Cisco Extends Tandberg Deadline

Company extended acceptance period for its $3.4 billion bid for Tandberg, after failing to secure enough support for the offer within the original timeframe.

OSLO (AP) -- Cisco Systems Inc. on Tuesday extended the acceptance period for its $3.4 billion bid for Norway's Tandberg ASA by two days, after failing to secure enough support for the offer within the original timeframe.

Cisco increased its bid for Tandberg -- the world's largest provider of videoconferencing equipment for business users -- on Nov. 16 to 170 kroner ($30.23) per share from its initial offer of 153.5 kroner and set the offer period to end Tuesday. That bid will now expire on Thursday.

Cisco said it will announce whether it has obtained the 90 percent of Tandberg stock required to close the deal "soon after" the extended offer period ends.

When tendering the new bid, Cisco said 40 percent of Tandberg's shareholders backed the new offer, including the largest minority shareholders -- Folketrygdfondet, Norway's domestic pension fund, and OppenheimerFunds. However, it has yet to announce it has secured 50 percent of the stock, an announcement it has to make under Norwegian law.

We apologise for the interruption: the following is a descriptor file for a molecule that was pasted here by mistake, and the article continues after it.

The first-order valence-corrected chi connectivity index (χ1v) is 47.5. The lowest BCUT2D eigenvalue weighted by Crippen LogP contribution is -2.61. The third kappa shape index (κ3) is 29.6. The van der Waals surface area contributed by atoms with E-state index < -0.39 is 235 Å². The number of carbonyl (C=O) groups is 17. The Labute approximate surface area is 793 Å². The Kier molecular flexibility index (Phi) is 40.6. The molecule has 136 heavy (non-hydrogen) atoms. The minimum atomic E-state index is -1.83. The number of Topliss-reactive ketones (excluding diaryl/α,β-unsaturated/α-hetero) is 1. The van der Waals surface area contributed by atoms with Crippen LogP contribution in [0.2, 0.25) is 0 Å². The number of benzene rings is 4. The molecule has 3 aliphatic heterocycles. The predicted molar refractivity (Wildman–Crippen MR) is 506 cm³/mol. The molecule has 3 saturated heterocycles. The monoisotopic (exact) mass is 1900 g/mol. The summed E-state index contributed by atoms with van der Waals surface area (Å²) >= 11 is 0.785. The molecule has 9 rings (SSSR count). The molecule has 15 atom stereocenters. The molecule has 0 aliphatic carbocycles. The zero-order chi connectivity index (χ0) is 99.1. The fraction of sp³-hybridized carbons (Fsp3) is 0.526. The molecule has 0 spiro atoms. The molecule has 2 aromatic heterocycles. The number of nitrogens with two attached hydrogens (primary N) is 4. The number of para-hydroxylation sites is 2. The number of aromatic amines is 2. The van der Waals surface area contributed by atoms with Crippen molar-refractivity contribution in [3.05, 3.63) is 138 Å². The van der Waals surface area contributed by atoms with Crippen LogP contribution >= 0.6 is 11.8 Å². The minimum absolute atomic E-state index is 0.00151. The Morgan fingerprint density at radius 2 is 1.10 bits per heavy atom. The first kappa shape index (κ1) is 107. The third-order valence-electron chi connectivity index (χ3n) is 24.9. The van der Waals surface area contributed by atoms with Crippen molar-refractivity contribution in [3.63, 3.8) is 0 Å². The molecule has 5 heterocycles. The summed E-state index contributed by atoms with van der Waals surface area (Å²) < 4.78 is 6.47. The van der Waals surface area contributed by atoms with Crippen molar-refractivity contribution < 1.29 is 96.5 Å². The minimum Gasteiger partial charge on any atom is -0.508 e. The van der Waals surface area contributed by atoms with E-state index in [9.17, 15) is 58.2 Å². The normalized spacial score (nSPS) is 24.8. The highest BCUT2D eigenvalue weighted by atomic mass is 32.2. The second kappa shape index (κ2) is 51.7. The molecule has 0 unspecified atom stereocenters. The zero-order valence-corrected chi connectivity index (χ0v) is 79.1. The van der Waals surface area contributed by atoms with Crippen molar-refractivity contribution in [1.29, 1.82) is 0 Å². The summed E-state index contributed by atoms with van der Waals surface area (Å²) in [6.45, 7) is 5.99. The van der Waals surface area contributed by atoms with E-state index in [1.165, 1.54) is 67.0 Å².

The original bid of about $3 billion was approved by the Norwegian company's board but attracted less than 10 percent of Tandberg shareholders.

Tandberg shares held steady Tuesday, closing at 161.5 kroner ($28.72) in Oslo before the extension was announced.

Cisco shares rose 2.2 percent to $23.92 in early afternoon trading.

Cisco, the world's largest maker of computer networking equipment, has been focusing on the high end of the videoconferencing market, selling so-called "TelePresence" systems with multiple plasma screens that present life-size images of the participants to provide the illusion of face-to-face communication.

With Tandberg, Cisco would get the leading maker of video systems ranging from small "videophones" to full conference-room setups.

The deal would also let the company spend some of the cash that has been piling up in its overseas subsidiaries. By buying an international company, Cisco would avoid the U.S. taxes it would have to pay to bring the money home.

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